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G3 (Bethesda). 2017 Apr 3;7(4):1191-1199. doi: 10.1534/g3.116.037390.

Human Cell Assays for Synthesis-Dependent Strand Annealing and Crossing over During Double-Strand Break Repair.

Author information

1
Curriculum in Genetics and Molecular Biology, University of North Carolina at Chapel Hill, North Carolina 27599.
2
Curriculum in Genetics and Molecular Biology, University of North Carolina at Chapel Hill, North Carolina 27599 sekelsky@unc.edu.
3
Department of Biology, University of North Carolina at Chapel Hill, North Carolina 27599.
4
Integrative Program for Biological and Genome Sciences, University of North Carolina at Chapel Hill, North Carolina 27599.

Abstract

DNA double-strand breaks (DSBs) are one of the most deleterious types of lesions to the genome. Synthesis-dependent strand annealing (SDSA) is thought to be a major pathway of DSB repair, but direct tests of this model have only been conducted in budding yeast and Drosophila To better understand this pathway, we developed an SDSA assay for use in human cells. Our results support the hypothesis that SDSA is an important DSB repair mechanism in human cells. We used siRNA knockdown to assess the roles of a number of helicases suggested to promote SDSA. None of the helicase knockdowns reduced SDSA, but knocking down BLM or RTEL1 increased SDSA. Molecular analysis of repair products suggests that these helicases may prevent long-tract repair synthesis. Since the major alternative to SDSA (repair involving a double-Holliday junction intermediate) can lead to crossovers, we also developed a fluorescent assay that detects crossovers generated during DSB repair. Together, these assays will be useful in investigating features and mechanisms of SDSA and crossover pathways in human cells.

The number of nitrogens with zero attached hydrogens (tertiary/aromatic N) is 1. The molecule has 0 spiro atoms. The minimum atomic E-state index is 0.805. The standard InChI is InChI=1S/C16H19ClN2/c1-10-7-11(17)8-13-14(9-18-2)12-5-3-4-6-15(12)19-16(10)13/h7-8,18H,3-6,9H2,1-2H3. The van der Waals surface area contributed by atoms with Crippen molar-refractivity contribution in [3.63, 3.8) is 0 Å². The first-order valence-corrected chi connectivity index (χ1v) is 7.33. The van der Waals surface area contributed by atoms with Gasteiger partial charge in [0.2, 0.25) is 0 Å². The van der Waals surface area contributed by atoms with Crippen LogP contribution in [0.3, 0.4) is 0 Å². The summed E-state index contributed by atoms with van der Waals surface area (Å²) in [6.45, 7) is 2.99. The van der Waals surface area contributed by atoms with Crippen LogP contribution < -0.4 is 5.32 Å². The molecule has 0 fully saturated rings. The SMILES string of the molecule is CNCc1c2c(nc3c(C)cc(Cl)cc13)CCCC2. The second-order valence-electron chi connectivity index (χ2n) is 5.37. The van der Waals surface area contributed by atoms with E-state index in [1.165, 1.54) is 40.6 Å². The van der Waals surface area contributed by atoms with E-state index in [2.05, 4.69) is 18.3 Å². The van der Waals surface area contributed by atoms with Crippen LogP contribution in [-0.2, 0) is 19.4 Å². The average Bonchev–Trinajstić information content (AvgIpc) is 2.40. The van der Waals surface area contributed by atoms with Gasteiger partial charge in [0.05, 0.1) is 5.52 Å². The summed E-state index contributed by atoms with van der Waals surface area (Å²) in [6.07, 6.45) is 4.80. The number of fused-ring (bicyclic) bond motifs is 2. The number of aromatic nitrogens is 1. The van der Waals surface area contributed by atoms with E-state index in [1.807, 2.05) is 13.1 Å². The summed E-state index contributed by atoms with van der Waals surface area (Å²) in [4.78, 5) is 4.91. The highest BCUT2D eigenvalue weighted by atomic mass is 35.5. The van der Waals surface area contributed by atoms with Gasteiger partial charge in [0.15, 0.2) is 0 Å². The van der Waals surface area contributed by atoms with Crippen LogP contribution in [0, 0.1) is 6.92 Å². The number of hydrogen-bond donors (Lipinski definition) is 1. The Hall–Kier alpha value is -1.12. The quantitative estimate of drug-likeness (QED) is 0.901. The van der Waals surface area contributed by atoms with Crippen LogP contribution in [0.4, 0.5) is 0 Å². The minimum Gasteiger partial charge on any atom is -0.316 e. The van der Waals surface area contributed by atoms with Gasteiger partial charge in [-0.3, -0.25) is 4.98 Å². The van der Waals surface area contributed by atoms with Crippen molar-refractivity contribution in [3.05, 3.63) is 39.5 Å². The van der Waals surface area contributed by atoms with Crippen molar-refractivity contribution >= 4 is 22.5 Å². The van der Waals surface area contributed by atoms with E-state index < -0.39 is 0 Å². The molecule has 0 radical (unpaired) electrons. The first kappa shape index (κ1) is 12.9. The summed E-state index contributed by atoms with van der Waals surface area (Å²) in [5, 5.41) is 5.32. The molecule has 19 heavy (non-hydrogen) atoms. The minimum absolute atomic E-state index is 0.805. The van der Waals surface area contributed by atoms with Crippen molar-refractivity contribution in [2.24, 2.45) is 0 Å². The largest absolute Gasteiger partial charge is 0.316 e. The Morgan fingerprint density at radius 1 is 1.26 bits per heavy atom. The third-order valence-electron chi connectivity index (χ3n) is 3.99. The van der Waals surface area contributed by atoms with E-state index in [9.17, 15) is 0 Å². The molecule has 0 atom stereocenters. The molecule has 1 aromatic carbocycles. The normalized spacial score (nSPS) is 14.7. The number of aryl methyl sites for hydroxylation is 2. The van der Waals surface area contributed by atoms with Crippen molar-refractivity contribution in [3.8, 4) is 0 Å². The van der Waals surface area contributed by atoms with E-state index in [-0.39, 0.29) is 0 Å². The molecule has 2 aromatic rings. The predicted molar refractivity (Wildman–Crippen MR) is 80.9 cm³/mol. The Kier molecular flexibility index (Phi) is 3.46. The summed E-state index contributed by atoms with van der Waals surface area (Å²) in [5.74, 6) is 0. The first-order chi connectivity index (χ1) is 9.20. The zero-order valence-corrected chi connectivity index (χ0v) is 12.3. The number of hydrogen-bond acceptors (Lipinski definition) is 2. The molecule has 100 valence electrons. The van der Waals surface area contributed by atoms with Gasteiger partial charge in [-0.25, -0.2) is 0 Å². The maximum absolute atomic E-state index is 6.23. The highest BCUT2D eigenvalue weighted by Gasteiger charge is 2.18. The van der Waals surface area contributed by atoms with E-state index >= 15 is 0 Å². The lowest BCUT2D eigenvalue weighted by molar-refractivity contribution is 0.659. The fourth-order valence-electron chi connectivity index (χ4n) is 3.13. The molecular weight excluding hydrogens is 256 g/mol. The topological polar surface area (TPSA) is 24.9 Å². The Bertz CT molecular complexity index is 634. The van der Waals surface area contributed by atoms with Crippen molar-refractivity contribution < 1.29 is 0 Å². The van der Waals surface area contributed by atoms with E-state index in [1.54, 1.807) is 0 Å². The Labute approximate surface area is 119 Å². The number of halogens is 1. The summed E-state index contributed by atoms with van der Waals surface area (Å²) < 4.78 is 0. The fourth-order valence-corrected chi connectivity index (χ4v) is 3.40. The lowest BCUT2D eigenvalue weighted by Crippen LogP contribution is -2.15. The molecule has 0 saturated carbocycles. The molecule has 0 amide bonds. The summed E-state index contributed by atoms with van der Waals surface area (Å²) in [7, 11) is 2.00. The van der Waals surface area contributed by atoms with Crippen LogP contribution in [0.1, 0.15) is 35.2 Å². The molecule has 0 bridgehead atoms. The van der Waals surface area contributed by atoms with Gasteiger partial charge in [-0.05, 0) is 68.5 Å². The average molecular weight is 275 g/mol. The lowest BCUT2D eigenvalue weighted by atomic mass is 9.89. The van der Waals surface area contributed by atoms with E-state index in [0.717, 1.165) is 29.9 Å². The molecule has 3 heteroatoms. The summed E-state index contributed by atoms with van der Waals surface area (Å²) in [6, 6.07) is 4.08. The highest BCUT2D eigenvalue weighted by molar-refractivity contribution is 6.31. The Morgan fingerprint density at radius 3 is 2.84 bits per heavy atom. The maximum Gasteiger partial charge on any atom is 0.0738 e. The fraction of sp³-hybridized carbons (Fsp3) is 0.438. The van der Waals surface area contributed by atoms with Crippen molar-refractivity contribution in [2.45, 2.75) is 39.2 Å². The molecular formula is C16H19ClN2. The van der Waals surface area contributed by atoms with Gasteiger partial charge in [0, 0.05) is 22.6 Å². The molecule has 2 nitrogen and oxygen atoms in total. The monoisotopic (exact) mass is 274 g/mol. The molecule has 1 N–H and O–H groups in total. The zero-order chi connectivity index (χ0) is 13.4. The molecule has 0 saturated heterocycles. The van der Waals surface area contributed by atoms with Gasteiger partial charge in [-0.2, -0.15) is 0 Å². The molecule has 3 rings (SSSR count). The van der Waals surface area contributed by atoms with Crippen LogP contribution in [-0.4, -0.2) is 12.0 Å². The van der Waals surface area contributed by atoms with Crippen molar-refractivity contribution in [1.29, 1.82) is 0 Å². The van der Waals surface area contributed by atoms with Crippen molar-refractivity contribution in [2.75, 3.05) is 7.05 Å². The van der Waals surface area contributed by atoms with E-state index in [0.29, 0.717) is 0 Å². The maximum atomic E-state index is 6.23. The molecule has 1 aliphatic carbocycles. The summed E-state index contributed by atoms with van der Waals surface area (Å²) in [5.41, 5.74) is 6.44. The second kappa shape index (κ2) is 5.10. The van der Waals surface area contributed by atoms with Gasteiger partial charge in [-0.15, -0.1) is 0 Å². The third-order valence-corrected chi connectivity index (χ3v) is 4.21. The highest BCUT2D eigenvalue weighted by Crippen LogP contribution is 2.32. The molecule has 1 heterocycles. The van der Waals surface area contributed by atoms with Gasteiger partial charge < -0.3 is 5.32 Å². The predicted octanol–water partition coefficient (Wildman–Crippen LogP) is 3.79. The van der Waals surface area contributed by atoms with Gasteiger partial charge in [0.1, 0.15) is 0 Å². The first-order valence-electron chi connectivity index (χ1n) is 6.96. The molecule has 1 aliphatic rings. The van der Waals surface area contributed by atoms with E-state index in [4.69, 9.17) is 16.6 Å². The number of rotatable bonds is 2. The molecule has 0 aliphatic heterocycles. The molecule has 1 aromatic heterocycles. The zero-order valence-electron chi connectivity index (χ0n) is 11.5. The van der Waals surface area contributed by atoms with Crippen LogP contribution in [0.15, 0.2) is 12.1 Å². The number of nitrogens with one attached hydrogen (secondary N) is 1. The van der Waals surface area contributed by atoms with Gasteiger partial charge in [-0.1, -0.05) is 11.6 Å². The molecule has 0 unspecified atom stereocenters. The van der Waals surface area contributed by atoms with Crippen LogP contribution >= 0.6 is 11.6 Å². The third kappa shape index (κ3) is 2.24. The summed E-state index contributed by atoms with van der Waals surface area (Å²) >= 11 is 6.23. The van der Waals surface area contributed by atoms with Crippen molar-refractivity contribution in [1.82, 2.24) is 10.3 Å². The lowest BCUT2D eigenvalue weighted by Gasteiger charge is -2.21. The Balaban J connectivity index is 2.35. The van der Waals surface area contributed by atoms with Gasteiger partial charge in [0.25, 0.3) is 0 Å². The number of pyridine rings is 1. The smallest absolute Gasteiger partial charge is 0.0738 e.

KEYWORDS:

crossing over; double-strand break repair; synthesis-dependent strand annealing

PMID:
28179392
PMCID:
PMC5386867
DOI:
10.1534/g3.116.037390
[Indexed for MEDLINE]
Free PMC Article

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